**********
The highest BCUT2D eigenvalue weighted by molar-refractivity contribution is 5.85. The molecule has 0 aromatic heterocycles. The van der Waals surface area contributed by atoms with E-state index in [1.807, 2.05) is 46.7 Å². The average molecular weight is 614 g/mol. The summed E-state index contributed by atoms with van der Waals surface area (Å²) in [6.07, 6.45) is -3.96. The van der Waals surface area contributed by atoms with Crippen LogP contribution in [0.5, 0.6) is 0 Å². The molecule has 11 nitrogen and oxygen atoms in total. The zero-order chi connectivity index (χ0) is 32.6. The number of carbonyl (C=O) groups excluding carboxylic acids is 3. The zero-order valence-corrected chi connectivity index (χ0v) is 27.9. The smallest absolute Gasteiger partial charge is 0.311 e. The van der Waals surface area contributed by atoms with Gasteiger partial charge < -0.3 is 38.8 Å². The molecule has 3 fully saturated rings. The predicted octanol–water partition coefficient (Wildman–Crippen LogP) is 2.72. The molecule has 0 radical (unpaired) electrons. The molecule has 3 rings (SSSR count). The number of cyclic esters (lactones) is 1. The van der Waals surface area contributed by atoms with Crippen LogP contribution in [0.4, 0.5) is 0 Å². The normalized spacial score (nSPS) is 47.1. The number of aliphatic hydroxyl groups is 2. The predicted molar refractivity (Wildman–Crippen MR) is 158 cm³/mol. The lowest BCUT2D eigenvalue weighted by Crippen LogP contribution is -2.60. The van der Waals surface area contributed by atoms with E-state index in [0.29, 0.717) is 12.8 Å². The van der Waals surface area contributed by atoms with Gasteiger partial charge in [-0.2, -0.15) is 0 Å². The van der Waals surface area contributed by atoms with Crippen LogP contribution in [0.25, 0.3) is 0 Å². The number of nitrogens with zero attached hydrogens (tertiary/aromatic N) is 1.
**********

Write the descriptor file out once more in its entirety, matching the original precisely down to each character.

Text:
The highest BCUT2D eigenvalue weighted by molar-refractivity contribution is 5.85. The molecule has 0 aromatic heterocycles. The van der Waals surface area contributed by atoms with E-state index in [1.807, 2.05) is 46.7 Å². The average molecular weight is 614 g/mol. The summed E-state index contributed by atoms with van der Waals surface area (Å²) in [6.07, 6.45) is -3.96. The van der Waals surface area contributed by atoms with Crippen LogP contribution in [0.5, 0.6) is 0 Å². The molecule has 11 nitrogen and oxygen atoms in total. The zero-order chi connectivity index (χ0) is 32.6. The number of carbonyl (C=O) groups excluding carboxylic acids is 3. The zero-order valence-corrected chi connectivity index (χ0v) is 27.9. The smallest absolute Gasteiger partial charge is 0.311 e. The van der Waals surface area contributed by atoms with Gasteiger partial charge < -0.3 is 38.8 Å². The molecule has 3 fully saturated rings. The predicted octanol–water partition coefficient (Wildman–Crippen LogP) is 2.72. The molecule has 0 radical (unpaired) electrons. The molecule has 3 rings (SSSR count). The number of cyclic esters (lactones) is 1. The van der Waals surface area contributed by atoms with Crippen LogP contribution in [0.4, 0.5) is 0 Å². The normalized spacial score (nSPS) is 47.1. The number of aliphatic hydroxyl groups is 2. The predicted molar refractivity (Wildman–Crippen MR) is 158 cm³/mol. The lowest BCUT2D eigenvalue weighted by Crippen LogP contribution is -2.60. The van der Waals surface area contributed by atoms with E-state index in [0.29, 0.717) is 12.8 Å². The van der Waals surface area contributed by atoms with Gasteiger partial charge in [-0.2, -0.15) is 0 Å². The van der Waals surface area contributed by atoms with Crippen LogP contribution in [0.25, 0.3) is 0 Å². The number of nitrogens with zero attached hydrogens (tertiary/aromatic N) is 1.